) By mounting the eye with a skewer-type needle at the equator, inserting a pressurizing cannula in the anterior chamber, and placing fiducial markers on the surface of the sclera, we were able to calculate actual localized circumferential strains and correlate IOP with multiaxial scleral deformation. Previously, varying pitfalls in biaxial experiments have limited the strength of comparing uniaxial and biaxial or inflation tests. Eilaghi and co-authors performed planar biaxial testing of human eyes, which introduces many of the same problems as traditional uniaxial testing such as straightening a naturally curved specimen and fraying the collagen fibers from cutting the sample.(Eilaghi et al., 2010
) In Ku and Greene’s study, IOP was correlated with only the anterior-posterior diameter of the eye, which is a less accurate method than looking at localized strains (i.e. deformation patterns may not be uniform.(Ku & Greene, 1981
) Elsheikh and Anderson performed a comparative study of uniaxial and inflation tests of corneal samples, though whole eyes were not used, creating the potential for errors due to tissue mounting.(Elsheikh & Anderson, 2005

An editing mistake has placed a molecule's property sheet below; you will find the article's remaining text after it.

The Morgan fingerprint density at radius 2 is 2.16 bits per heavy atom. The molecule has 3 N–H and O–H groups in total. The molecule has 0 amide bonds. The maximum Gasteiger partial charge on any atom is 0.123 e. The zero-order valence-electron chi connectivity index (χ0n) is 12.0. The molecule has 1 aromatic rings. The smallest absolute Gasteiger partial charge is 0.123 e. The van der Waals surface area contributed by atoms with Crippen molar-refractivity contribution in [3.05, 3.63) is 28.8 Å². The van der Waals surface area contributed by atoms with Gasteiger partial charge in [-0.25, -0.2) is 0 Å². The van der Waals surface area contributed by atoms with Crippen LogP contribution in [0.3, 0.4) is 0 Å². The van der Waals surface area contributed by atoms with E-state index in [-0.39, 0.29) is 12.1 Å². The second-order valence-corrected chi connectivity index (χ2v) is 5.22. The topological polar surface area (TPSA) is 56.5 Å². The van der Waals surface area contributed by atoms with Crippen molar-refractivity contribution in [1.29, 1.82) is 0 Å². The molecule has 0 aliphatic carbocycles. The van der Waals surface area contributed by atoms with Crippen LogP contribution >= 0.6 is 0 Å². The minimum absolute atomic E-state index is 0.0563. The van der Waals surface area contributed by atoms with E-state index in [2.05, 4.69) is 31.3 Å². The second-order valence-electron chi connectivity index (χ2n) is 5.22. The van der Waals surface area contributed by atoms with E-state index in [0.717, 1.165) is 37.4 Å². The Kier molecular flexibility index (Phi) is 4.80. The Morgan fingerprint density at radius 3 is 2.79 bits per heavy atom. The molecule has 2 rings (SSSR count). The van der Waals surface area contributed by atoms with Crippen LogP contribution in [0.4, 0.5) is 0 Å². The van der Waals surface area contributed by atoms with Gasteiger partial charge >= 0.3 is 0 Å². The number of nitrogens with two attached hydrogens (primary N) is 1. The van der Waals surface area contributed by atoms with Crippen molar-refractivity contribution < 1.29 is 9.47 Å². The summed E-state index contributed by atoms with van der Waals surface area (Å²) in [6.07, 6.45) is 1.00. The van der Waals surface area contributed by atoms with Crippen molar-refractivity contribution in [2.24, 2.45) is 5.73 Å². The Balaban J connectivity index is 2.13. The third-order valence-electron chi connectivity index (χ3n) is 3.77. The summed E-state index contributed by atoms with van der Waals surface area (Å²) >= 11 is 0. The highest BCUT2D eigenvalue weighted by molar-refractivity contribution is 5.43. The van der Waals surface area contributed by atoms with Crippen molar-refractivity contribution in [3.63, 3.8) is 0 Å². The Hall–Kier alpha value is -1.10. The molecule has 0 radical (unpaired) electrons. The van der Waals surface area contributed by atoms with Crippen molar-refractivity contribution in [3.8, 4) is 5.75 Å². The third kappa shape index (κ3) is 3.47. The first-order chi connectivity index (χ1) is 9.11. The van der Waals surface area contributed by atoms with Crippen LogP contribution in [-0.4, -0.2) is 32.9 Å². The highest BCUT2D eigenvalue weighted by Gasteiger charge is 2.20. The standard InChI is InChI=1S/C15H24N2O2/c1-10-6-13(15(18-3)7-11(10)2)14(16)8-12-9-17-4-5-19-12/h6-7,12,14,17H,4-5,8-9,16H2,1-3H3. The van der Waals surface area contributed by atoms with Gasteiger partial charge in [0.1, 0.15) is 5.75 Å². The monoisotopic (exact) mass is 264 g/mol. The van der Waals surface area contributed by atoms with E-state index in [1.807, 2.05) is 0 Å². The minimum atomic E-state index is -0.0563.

Our study is distinct in that it compares basic mechanical features of scleral tissue between traditional uniaxial strip testing and whole globe inflation testing using paired eyes and localized strain measurements. We found that the set-up time and experimental time needed to perform whole globe inflation testing was similar to that of uniaxial testing.
Our data revealed some degree of variability within a relatively homogeneous population of eyes. Whole globe inflation testing sometimes identified the sagittal direction as stiffer, whereas other times the transverse direction appeared stiffer. The average of the sagittal to transverse peak strain was close to one (1.16 ± 0.49), showing that on average the stiffness was similar. However, the coefficient of variation was 0.49/1.16 = 42%. Additionally, the average of the sagittal to transverse peak stiffness (at max strain) was also close to one (1.19 ± .34), but with a coefficient of variation of 0.34/1.19 = 28%. This may be a consequence of the fact that fibers are predominantly oriented circumferentially to the ONH in the immediate peripapillary region.(Greene, 1980